Erythropoietin reduces the degree of arthritis caused by type II collagen in the mouse

Salvatore Cuzzocrea, Emanuela Mazzon, Rosanna D. Paola, Tiziana Genovese, N. S A Patel, Domenico Britti, Massimo De Majo, Achille P. Caputi, Christoph Thiemermann

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Abstract

Objective. Erythropoietin (EPO) is a potent stimulator of erythroid progenitor cells, and its expression is enhanced by hypoxia. The aim of this study was to investigate the effect of EPO on collagen-induced arthritis (CIA) in the mouse. Methods. CIA was induced by intradermal injection of bovine type II collagen (CII) and Freund's complete adjuvant. Starting on day 25, some of the mice with CIA received daily subcutaneous injections of EPO (1,000 units/kg). Two other groups of mice received sham treatment alone or sham treatment followed by EPO treatment, respectively. Arthritis was assessed clinically, radiologically, and histologically. Cytokine and chemokine levels were measured, and neutrophil infiltration into inflamed joints was quantitated. Immunohistochemistry studies were performed to measure protein nitrosylation. Chondrocyte apoptosis was assessed by TUNEL assay. Results. Macroscopic clinical evidence of CIA first appeared as periarticular erythema and edema in the hind paws. The incidence of CIA was 100% by day 27 in the CII-challenged mice, and the severity of CIA progressed over a 35-day period, with radiographic evaluation revealing focal resorption of bone. Histopathologic features of CIA included erosion of the cartilage at the joint margins. Treatment with EPO starting at the onset of arthritis (day 25) ameliorated the clinical signs on days 26-35 and improved histologic status in the joints and paws. The degree of oxidative and nitrosative damage was significantly reduced in EPO-treated mice as indicated by decreased nitrotyrosine formation and poly(ADP-ribose) polymerase activation. Plasma levels of the proinflammatory cytokine tumor necrosis factor α were also significantly reduced by EPO treatment. In addition, EPO reduced the levels of apoptosis in chondrocytes in articular cartilage, as indicated by decreased TUNEL staining. Conclusion. These findings demonstrate that EPO exerts an antiinflammatory effect during chronic inflammation and is able to ameliorate the tissue damage associated with CIA.

Original languageEnglish
Pages (from-to)940-950
Number of pages11
JournalArthritis and Rheumatism
Volume52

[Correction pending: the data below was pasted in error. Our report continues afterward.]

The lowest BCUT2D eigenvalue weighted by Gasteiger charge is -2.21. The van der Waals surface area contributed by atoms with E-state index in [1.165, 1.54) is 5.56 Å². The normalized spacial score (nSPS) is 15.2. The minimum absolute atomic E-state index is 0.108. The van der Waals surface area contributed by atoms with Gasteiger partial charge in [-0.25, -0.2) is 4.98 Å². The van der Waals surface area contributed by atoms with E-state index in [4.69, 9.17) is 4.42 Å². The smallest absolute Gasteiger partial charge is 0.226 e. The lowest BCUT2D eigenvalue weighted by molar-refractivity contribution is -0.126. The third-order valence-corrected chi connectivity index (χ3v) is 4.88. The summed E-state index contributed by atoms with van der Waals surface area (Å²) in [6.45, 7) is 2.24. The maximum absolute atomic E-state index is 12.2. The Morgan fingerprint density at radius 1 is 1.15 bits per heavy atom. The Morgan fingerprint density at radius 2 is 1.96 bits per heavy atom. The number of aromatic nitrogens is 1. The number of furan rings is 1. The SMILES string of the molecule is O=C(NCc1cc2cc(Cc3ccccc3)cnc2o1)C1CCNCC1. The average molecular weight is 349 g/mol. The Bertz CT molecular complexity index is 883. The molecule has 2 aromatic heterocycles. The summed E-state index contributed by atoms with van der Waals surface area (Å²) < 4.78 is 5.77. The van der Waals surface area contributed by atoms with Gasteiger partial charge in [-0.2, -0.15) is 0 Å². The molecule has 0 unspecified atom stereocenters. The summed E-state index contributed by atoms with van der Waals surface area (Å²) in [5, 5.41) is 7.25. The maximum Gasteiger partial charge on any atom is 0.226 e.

Issue number3
DOIs
Publication statusPublished - Mar 2005

Fingerprint

Collagen Type II
Experimental Arthritis
Erythropoietin
Arthritis
Joints
In Situ Nick-End Labeling
Chondrocytes
Placebos
Apoptosis
Cytokines
Intradermal Injections
Erythroid Precursor Cells
Poly(ADP-ribose) Polymerases
Freund's Adjuvant
Neutrophil Infiltration
Articular Cartilage
Subcutaneous Injections
Erythema
Bone Resorption
Chemokines

ASJC Scopus subject areas

  • Immunology
  • Rheumatology

Cite this

Cuzzocrea, S., Mazzon, E., Paola, R. D., Genovese, T., Patel, N. S. A., Britti, D., ... Thiemermann, C. (2005). Erythropoietin reduces the degree of arthritis caused by type II collagen in the mouse. Arthritis and Rheumatism, 52(3), 940-950. https://doi.org/10.1002/art.20875

Erythropoietin reduces the degree of arthritis caused by type II collagen in the mouse. / Cuzzocrea, Salvatore; Mazzon, Emanuela; Paola, Rosanna D.; Genovese, Tiziana; Patel, N. S A; Britti, Domenico; De Majo, Massimo; Caputi, Achille P.; Thiemermann, Christoph.

In: Arthritis and Rheumatism, Vol. 52, No. 3, 03.2005, p. 940-950.

Research output: Contribution to journalArticle

Cuzzocrea, S, Mazzon, E, Paola, RD, Genovese, T, Patel, NSA, Britti, D, De Majo, M, Caputi, AP & Thiemermann, C 2005, 'Erythropoietin reduces the degree of arthritis caused by type II collagen in the mouse', Arthritis and Rheumatism, vol. 52, no. 3, pp. 940-950. https://doi.org/10.1002/art.20875
Cuzzocrea, Salvatore ; Mazzon, Emanuela ; Paola, Rosanna D. ; Genovese, Tiziana ; Patel, N. S A ; Britti, Domenico ; De Majo, Massimo ; Caputi, Achille P. ; Thiemermann, Christoph. / Erythropoietin reduces the degree of arthritis caused by type II collagen in the mouse. In: Arthritis and Rheumatism. 2005 ; Vol. 52, No. 3. pp. 940-950.
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AU - Patel, N. S A

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